Finally, after about 6 or 8 years of going back and forth between heroin and pills, I discovered a drug that was mainly used for heroin addicts as a maintenance program, and it lasted for about 12 to 18 hours of relief from my pain, and it was called Methadone. Methadone was a very strong drug, much stronger than the heroin, and although I did not know it at the time, the withdrawals were horrible. The sickness after detoxing off of it lasted almost two full months. But I am jumping ahead of myself. The methadone was for the treatment of pain, a miracle for me and my life.; I went on the drug, dispensed by a clinic near y house for about 7 years. It worked on my pain issues, but again it was the same as before. I was either addicted to a substance, or I was in pain constantly.

I wish I could tell you that I found an answer to this problem, but unfortunately I have not. I am now in my 50's and am still going in the same circles as I was when I started. I have accepted the fact that I will always be addicted to some sort of pain medication. There is no solution, but this is what I wanted to say to all those persons who find it very easy to criticize those who are addicted to heroin or other pain meds. Sometimes there just is not any other answer to the problem of pain. If I decide to get off the drugs, my quality of life goes from near normal to someone who almost cannot get out of bed to do the most basic things for myself. This is no way to live. Yet I found that unless I did I had no other solution.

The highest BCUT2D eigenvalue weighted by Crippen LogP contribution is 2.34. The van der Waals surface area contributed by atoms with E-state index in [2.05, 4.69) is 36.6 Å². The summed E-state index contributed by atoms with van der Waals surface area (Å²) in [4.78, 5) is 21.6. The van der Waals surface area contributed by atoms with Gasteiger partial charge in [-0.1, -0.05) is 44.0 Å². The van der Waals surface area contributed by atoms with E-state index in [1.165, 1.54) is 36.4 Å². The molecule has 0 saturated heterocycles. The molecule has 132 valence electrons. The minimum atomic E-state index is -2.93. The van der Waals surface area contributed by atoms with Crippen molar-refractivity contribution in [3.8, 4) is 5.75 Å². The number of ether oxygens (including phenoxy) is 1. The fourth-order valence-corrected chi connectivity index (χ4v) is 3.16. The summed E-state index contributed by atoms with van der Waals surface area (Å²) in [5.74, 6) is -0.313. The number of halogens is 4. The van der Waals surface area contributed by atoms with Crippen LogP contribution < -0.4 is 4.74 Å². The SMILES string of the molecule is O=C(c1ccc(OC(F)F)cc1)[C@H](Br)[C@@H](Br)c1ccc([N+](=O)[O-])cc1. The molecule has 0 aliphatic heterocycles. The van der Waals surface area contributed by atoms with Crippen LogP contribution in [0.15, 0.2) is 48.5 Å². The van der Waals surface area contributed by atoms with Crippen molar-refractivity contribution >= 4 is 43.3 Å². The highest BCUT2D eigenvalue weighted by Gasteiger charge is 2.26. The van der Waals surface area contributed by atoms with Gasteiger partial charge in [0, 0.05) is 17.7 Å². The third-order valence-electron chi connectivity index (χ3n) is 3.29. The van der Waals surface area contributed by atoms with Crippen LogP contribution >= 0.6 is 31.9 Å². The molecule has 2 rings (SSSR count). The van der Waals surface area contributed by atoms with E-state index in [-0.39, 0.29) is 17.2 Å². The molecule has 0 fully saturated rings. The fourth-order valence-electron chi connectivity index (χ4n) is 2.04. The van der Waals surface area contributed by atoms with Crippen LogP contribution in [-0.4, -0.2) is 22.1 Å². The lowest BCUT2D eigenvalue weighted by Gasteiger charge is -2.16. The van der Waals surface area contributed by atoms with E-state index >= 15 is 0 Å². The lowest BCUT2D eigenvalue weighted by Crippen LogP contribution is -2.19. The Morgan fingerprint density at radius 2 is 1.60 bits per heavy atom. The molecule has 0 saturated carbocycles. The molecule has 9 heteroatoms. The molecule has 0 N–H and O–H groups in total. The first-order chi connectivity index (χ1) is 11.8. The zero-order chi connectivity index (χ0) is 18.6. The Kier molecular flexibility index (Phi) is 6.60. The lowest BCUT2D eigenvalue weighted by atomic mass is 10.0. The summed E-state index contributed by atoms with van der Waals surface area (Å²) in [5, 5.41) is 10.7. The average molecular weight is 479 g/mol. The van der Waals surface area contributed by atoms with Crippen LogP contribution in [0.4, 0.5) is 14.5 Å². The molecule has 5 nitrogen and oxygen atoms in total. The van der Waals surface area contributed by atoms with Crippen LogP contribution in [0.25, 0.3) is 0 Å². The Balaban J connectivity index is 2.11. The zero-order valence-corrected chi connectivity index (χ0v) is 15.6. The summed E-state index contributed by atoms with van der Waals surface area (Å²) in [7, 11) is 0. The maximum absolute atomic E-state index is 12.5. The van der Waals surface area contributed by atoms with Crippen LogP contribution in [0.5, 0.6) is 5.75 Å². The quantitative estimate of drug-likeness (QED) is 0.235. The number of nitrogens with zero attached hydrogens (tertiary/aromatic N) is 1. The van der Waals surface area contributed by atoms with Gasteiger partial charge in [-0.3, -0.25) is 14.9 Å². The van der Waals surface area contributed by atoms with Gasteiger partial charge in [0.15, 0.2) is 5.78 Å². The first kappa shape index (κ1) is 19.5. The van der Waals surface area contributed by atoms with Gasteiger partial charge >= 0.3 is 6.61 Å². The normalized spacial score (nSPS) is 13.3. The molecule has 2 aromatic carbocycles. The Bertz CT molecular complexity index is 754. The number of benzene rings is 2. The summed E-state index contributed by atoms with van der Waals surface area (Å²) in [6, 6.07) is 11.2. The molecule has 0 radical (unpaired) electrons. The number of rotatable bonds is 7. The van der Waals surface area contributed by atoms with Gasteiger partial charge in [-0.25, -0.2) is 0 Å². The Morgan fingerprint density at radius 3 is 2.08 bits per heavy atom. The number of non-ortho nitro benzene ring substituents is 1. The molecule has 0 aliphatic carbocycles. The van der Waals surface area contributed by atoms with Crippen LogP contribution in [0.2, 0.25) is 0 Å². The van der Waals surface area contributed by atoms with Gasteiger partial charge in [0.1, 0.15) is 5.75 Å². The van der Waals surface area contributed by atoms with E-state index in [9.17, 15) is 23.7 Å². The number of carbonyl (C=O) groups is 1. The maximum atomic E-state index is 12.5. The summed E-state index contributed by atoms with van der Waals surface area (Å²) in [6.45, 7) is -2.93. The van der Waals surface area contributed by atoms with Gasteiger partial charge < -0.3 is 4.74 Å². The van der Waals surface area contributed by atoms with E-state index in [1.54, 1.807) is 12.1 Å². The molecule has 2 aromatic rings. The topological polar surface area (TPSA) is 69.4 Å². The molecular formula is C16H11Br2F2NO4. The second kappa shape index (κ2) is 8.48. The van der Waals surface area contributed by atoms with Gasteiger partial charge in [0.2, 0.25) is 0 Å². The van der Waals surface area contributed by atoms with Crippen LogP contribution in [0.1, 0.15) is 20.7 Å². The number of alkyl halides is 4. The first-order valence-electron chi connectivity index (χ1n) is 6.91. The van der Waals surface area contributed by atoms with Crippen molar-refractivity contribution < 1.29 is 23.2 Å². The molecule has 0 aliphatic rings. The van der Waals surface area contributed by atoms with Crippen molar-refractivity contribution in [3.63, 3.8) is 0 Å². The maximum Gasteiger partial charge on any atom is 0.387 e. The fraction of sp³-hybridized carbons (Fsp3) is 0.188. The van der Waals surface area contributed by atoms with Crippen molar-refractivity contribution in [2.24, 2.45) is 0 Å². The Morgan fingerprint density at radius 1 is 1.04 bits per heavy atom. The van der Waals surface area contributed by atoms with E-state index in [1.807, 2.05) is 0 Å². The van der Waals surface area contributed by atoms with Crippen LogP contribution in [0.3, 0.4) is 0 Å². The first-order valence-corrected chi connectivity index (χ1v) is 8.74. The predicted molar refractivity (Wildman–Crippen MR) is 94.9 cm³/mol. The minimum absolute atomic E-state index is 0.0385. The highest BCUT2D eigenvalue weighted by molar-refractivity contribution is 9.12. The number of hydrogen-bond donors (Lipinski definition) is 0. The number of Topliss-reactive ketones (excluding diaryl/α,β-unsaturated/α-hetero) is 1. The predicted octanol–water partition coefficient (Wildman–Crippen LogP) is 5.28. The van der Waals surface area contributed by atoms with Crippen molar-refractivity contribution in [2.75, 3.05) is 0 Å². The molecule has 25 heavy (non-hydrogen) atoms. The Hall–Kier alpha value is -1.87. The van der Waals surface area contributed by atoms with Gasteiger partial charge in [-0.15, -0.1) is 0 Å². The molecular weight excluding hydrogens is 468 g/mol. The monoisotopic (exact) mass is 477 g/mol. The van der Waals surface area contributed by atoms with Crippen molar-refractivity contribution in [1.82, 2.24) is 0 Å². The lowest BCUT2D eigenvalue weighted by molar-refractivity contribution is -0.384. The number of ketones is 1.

I also found that there are people in this world who find it impossible to not judge me and cannot keep their opinions to themselves, and almost cannot help themselves from pointing their fingers at me. They spread rumours that I was no good, and that due to my addiction problems that I was just a junky. This story got spread to my boss, people at my church, and even through the cub scouts, who I was a leader for at my sons school. It was terrible, and that in itself, went a long way to ruining my reputation and my life. People didn't look at me the same, and didn't trust me with their children anymore.

The society that we live in today, has found that all those people who are addicted to drugs are weak, have no strength of will, and just did not want to stop the drugs. My family members made me feel like I have no will to quit, and that I am using my pain as an excuse. Many others I have come in contact with, as soon as they found out that I use pain killers, would end friendships, telling others that because of my addiction that I steal, and all sorts of other stigmas that go along with the stereotyped junky stories that are labeled to me.

Maybe someday I will find a permanent solution to this stigma of addiction that carries a black cloud over my head. Maybe I never will, but all I can do is to try to live my life as best as I can, in an honest and normal fashion. Maybe someday, others will live, and let live.


Submit a Comment
  • ddsurfsca profile imageAUTHOR

    deb douglas 

    9 years ago from Oxnard

    My husband is in a similiar situation, having been injured permanantly in the navy, he also has issues with his spine. After an appoointment one day, he suggested Methadone to his doctor, and his doc had no problems with this, and he has also been on methadone for about 6 or 7 years now, and although his symptoms are managable, he still has pain issues. We take care of each other, what one cannot do one day the other does, and we trade off chores the best we can. Sometimes we have to pay a person to come in and do certain things.....but we manage.

  • gypsywitch profile image


    9 years ago from Florida

    You are the first person I have found writing about this problem and I applaud you for your courage. Your story is similar to mine and I would like to know if you have a significant other that deals with your side effects of the drugs and meds. And if so, how do you get along? I am understanding of the reasons you do this, but find it difficult to live with someone caught up in the rollercoaster. Any advice?